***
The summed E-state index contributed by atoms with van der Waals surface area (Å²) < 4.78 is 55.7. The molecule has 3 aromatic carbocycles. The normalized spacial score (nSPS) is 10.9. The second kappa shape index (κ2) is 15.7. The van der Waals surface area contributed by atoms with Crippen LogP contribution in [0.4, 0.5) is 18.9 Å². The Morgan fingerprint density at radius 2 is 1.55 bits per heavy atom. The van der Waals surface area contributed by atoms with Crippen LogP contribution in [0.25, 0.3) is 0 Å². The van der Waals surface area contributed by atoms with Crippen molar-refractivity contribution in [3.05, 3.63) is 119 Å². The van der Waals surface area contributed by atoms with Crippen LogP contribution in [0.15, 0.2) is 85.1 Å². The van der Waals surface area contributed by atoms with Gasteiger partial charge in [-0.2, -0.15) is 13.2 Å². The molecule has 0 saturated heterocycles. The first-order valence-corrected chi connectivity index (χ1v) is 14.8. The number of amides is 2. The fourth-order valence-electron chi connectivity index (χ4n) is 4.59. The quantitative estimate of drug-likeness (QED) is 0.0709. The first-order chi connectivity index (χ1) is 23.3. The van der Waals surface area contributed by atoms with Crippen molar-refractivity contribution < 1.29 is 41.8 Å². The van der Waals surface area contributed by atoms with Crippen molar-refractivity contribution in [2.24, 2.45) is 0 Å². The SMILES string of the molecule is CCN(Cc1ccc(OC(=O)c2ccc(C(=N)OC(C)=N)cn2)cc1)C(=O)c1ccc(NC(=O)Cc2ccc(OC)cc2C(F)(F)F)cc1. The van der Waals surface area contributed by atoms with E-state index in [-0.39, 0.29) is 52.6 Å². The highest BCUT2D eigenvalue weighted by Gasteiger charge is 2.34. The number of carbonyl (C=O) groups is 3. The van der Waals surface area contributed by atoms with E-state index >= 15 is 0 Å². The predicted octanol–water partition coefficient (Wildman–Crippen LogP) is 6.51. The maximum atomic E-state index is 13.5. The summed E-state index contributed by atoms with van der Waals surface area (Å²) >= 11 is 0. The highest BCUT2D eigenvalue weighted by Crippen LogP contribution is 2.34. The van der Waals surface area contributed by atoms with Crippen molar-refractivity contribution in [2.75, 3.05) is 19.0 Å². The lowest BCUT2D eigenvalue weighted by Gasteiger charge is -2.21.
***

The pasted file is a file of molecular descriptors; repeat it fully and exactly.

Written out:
The summed E-state index contributed by atoms with van der Waals surface area (Å²) < 4.78 is 55.7. The molecule has 3 aromatic carbocycles. The normalized spacial score (nSPS) is 10.9. The second kappa shape index (κ2) is 15.7. The van der Waals surface area contributed by atoms with Crippen LogP contribution in [0.4, 0.5) is 18.9 Å². The Morgan fingerprint density at radius 2 is 1.55 bits per heavy atom. The van der Waals surface area contributed by atoms with Crippen LogP contribution in [0.25, 0.3) is 0 Å². The van der Waals surface area contributed by atoms with Crippen molar-refractivity contribution in [3.05, 3.63) is 119 Å². The van der Waals surface area contributed by atoms with Crippen LogP contribution in [0.15, 0.2) is 85.1 Å². The van der Waals surface area contributed by atoms with Gasteiger partial charge in [-0.2, -0.15) is 13.2 Å². The molecule has 0 saturated heterocycles. The first-order valence-corrected chi connectivity index (χ1v) is 14.8. The number of amides is 2. The fourth-order valence-electron chi connectivity index (χ4n) is 4.59. The quantitative estimate of drug-likeness (QED) is 0.0709. The first-order chi connectivity index (χ1) is 23.3. The van der Waals surface area contributed by atoms with Crippen molar-refractivity contribution < 1.29 is 41.8 Å². The van der Waals surface area contributed by atoms with Crippen molar-refractivity contribution in [2.24, 2.45) is 0 Å². The SMILES string of the molecule is CCN(Cc1ccc(OC(=O)c2ccc(C(=N)OC(C)=N)cn2)cc1)C(=O)c1ccc(NC(=O)Cc2ccc(OC)cc2C(F)(F)F)cc1. The van der Waals surface area contributed by atoms with E-state index in [-0.39, 0.29) is 52.6 Å². The highest BCUT2D eigenvalue weighted by Gasteiger charge is 2.34. The number of carbonyl (C=O) groups is 3. The van der Waals surface area contributed by atoms with E-state index >= 15 is 0 Å². The predicted octanol–water partition coefficient (Wildman–Crippen LogP) is 6.51. The maximum atomic E-state index is 13.5. The summed E-state index contributed by atoms with van der Waals surface area (Å²) >= 11 is 0. The highest BCUT2D eigenvalue weighted by Crippen LogP contribution is 2.34. The van der Waals surface area contributed by atoms with Crippen molar-refractivity contribution in [2.75, 3.05) is 19.0 Å². The lowest BCUT2D eigenvalue weighted by Gasteiger charge is -2.21.